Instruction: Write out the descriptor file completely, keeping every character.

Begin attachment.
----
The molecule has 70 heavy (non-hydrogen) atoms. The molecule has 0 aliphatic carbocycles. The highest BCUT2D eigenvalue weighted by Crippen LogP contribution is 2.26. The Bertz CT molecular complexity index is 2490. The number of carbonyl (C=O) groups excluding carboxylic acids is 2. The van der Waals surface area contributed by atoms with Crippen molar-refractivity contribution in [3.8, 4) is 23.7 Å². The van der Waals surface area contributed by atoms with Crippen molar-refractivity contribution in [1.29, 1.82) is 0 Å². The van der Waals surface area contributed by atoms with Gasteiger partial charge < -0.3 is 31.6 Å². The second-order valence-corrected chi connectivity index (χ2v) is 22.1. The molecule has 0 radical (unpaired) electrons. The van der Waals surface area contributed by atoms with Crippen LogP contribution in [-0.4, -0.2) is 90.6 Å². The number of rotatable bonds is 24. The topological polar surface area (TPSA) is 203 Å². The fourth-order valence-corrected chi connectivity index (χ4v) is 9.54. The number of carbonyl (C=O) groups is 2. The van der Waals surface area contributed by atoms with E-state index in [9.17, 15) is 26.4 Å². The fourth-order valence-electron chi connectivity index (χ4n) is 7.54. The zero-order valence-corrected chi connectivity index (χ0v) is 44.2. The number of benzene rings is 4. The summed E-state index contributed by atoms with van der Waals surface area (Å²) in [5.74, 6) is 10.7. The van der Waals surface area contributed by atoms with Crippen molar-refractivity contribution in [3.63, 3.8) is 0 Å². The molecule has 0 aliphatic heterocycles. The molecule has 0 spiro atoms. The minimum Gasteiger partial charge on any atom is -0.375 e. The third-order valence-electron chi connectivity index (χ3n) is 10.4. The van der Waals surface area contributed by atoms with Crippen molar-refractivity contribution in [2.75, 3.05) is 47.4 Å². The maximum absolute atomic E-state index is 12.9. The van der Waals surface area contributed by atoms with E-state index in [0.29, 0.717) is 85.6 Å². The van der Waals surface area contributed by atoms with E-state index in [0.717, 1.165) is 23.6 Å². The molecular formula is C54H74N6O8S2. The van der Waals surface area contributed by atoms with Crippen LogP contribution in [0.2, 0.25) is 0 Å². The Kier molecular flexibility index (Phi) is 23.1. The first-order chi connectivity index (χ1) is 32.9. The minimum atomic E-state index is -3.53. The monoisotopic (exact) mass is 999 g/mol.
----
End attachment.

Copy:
The molecule has 70 heavy (non-hydrogen) atoms. The molecule has 0 aliphatic carbocycles. The highest BCUT2D eigenvalue weighted by Crippen LogP contribution is 2.26. The Bertz CT molecular complexity index is 2490. The number of carbonyl (C=O) groups excluding carboxylic acids is 2. The van der Waals surface area contributed by atoms with Crippen molar-refractivity contribution in [3.8, 4) is 23.7 Å². The van der Waals surface area contributed by atoms with Crippen molar-refractivity contribution in [1.29, 1.82) is 0 Å². The van der Waals surface area contributed by atoms with Gasteiger partial charge < -0.3 is 31.6 Å². The second-order valence-corrected chi connectivity index (χ2v) is 22.1. The molecule has 0 radical (unpaired) electrons. The van der Waals surface area contributed by atoms with Crippen LogP contribution in [-0.4, -0.2) is 90.6 Å². The number of rotatable bonds is 24. The topological polar surface area (TPSA) is 203 Å². The fourth-order valence-corrected chi connectivity index (χ4v) is 9.54. The number of carbonyl (C=O) groups is 2. The van der Waals surface area contributed by atoms with E-state index in [9.17, 15) is 26.4 Å². The fourth-order valence-electron chi connectivity index (χ4n) is 7.54. The zero-order valence-corrected chi connectivity index (χ0v) is 44.2. The number of benzene rings is 4. The summed E-state index contributed by atoms with van der Waals surface area (Å²) in [5.74, 6) is 10.7. The van der Waals surface area contributed by atoms with Crippen molar-refractivity contribution in [3.63, 3.8) is 0 Å². The molecule has 0 aliphatic heterocycles. The molecule has 0 spiro atoms. The minimum Gasteiger partial charge on any atom is -0.375 e. The third-order valence-electron chi connectivity index (χ3n) is 10.4. The van der Waals surface area contributed by atoms with Crippen molar-refractivity contribution in [2.75, 3.05) is 47.4 Å². The maximum absolute atomic E-state index is 12.9. The van der Waals surface area contributed by atoms with E-state index in [0.29, 0.717) is 85.6 Å². The van der Waals surface area contributed by atoms with E-state index in [0.717, 1.165) is 23.6 Å². The molecular formula is C54H74N6O8S2. The van der Waals surface area contributed by atoms with Crippen LogP contribution in [0.2, 0.25) is 0 Å². The Kier molecular flexibility index (Phi) is 23.1. The first-order chi connectivity index (χ1) is 32.9. The minimum atomic E-state index is -3.53. The monoisotopic (exact) mass is 999 g/mol.